Steve:
Now, just for clarification, GenZ is also known as…

Brad:
I think it's… it actually is post-millennial.

Troy:
Definitely in the… in the spirit of FOMO, though, Brad is kind of a late addition to this podcast and he thought he might miss out and really wanted to be added at the last minute. [laughing]

Steve:
All right…

Brad:
You only live once, Troy! [laughing]

Steve:
I'll show how out touch I am, I don't even know what FOMO means.

Brad:
[laughing] Fear of missing out.

Steve:
Fear of missing out.

Brad:
Fear Of better Options, FOBO.

Steve:
Oh, OK. Yeah.

Brad:
Yo… Yolo: You Only Live Once.

Steve:
I knew that one.

Brad:
Yeah,

Steve:
FOLO I was down with. It was a FOMO that I was struggling with a little bit, but… I think I might have been born too soon because I'm always in fear of missing…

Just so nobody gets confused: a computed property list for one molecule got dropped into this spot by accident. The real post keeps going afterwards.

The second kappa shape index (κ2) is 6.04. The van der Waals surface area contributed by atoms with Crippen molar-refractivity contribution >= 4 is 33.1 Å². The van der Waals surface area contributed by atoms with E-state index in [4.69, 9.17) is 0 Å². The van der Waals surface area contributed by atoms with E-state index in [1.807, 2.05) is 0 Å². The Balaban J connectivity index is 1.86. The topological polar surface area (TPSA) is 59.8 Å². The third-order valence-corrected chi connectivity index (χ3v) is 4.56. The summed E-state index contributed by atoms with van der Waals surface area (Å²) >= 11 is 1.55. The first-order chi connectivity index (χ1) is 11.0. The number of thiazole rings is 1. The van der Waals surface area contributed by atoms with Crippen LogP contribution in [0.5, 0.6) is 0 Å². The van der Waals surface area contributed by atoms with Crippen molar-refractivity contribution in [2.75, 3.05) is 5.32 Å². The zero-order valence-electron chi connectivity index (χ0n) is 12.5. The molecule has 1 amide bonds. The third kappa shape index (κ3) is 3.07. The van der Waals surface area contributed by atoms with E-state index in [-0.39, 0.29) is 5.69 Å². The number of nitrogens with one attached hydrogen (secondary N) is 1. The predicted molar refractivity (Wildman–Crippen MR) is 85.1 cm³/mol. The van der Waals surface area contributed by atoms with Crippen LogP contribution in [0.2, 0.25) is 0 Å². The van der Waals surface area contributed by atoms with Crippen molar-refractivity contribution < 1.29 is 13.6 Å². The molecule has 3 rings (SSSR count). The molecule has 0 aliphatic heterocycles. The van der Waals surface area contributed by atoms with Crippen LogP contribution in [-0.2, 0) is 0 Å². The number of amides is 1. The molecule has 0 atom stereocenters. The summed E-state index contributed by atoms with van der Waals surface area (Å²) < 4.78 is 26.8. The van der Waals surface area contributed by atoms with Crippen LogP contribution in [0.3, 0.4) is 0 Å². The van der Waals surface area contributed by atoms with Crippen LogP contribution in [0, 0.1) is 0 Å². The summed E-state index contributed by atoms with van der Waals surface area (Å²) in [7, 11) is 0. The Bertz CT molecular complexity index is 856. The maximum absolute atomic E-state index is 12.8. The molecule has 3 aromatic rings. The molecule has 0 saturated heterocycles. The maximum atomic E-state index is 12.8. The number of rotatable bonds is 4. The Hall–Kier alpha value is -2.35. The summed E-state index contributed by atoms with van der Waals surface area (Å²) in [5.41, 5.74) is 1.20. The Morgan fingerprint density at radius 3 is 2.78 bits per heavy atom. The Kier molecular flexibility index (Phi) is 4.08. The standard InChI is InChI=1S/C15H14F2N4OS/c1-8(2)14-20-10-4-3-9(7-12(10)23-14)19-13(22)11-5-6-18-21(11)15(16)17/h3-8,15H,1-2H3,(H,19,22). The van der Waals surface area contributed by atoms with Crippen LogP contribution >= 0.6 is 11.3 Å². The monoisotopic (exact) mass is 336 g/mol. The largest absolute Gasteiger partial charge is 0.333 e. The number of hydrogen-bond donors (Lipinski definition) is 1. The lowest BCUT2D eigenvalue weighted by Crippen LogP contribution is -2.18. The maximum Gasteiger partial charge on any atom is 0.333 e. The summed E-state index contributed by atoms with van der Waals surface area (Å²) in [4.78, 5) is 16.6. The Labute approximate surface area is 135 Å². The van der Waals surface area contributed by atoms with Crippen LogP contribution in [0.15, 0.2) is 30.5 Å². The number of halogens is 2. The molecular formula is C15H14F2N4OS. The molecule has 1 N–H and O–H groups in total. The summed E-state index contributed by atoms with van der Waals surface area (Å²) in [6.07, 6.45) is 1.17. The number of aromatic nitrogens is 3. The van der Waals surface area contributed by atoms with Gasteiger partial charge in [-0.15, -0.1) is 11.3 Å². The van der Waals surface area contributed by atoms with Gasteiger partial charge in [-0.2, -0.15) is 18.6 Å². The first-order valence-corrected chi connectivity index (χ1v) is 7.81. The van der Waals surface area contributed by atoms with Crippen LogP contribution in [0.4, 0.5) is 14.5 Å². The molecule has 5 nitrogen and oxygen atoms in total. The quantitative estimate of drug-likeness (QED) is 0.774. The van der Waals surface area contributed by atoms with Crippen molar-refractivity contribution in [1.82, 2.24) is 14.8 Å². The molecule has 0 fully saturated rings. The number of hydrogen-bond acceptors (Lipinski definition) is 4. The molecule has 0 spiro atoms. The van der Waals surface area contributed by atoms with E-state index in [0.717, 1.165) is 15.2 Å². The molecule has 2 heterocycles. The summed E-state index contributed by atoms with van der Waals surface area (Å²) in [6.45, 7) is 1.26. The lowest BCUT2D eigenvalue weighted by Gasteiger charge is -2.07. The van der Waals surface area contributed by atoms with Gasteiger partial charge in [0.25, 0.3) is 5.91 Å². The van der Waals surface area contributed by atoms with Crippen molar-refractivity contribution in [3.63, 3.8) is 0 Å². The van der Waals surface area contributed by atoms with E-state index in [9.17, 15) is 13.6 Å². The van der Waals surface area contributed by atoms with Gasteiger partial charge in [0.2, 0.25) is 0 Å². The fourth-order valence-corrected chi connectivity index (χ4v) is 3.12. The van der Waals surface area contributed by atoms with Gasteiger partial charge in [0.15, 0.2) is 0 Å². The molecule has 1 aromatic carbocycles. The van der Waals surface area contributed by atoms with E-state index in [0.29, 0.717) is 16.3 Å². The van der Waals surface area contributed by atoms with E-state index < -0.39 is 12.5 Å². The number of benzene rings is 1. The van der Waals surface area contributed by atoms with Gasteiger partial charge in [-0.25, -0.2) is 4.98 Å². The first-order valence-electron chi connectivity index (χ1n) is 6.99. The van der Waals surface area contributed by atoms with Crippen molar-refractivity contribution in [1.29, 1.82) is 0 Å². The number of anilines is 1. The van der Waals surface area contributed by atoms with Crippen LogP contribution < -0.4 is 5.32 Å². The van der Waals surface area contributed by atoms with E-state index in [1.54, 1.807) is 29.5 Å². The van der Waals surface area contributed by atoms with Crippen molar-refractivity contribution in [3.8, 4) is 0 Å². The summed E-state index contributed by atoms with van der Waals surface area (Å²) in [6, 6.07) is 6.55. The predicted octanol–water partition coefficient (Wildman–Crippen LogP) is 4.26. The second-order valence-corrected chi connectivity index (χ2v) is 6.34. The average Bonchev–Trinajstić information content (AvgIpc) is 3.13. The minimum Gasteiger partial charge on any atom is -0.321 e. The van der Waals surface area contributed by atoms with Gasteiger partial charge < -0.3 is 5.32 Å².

Brad:
Yeah, [laughing]

Steve:
…out. I was… you know, I'm always looking for a good time.

Announcer:
Do you have an idea for a topic that you'd like us to cover? A suggestion on how we can improve the program or just want to let us know how much you enjoy listening? Email The CX Leader Podcast at podcast@walkerinfo.com. We'd love to hear your feedback on how we're doing. That's podcast@walkerinfo.com.

Steve:
Any trend from… from you or anything that you saw in '19 that you want to reflect on, Troy?

Troy: